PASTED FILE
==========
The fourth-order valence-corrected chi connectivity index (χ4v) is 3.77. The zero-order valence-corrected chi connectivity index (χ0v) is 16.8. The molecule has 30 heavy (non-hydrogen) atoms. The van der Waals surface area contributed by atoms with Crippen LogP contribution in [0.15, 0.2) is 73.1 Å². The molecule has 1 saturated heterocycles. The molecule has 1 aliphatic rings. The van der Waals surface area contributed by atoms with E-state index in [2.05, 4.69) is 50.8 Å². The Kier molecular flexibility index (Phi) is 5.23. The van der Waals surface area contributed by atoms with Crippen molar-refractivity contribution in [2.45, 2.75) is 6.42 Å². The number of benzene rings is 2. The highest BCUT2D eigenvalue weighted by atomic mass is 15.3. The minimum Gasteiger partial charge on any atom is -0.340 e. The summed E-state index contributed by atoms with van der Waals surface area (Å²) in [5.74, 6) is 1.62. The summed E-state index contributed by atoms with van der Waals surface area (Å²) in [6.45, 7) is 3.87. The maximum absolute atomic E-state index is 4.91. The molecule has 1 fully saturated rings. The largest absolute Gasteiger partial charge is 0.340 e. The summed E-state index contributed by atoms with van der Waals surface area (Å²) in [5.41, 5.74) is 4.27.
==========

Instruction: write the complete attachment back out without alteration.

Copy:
The fourth-order valence-corrected chi connectivity index (χ4v) is 3.77. The zero-order valence-corrected chi connectivity index (χ0v) is 16.8. The molecule has 30 heavy (non-hydrogen) atoms. The van der Waals surface area contributed by atoms with Crippen LogP contribution in [0.15, 0.2) is 73.1 Å². The molecule has 1 saturated heterocycles. The molecule has 1 aliphatic rings. The van der Waals surface area contributed by atoms with E-state index in [2.05, 4.69) is 50.8 Å². The Kier molecular flexibility index (Phi) is 5.23. The van der Waals surface area contributed by atoms with Crippen molar-refractivity contribution in [2.45, 2.75) is 6.42 Å². The number of benzene rings is 2. The highest BCUT2D eigenvalue weighted by atomic mass is 15.3. The minimum Gasteiger partial charge on any atom is -0.340 e. The summed E-state index contributed by atoms with van der Waals surface area (Å²) in [5.74, 6) is 1.62. The summed E-state index contributed by atoms with van der Waals surface area (Å²) in [6.45, 7) is 3.87. The maximum absolute atomic E-state index is 4.91. The molecule has 1 fully saturated rings. The largest absolute Gasteiger partial charge is 0.340 e. The summed E-state index contributed by atoms with van der Waals surface area (Å²) in [5.41, 5.74) is 4.27.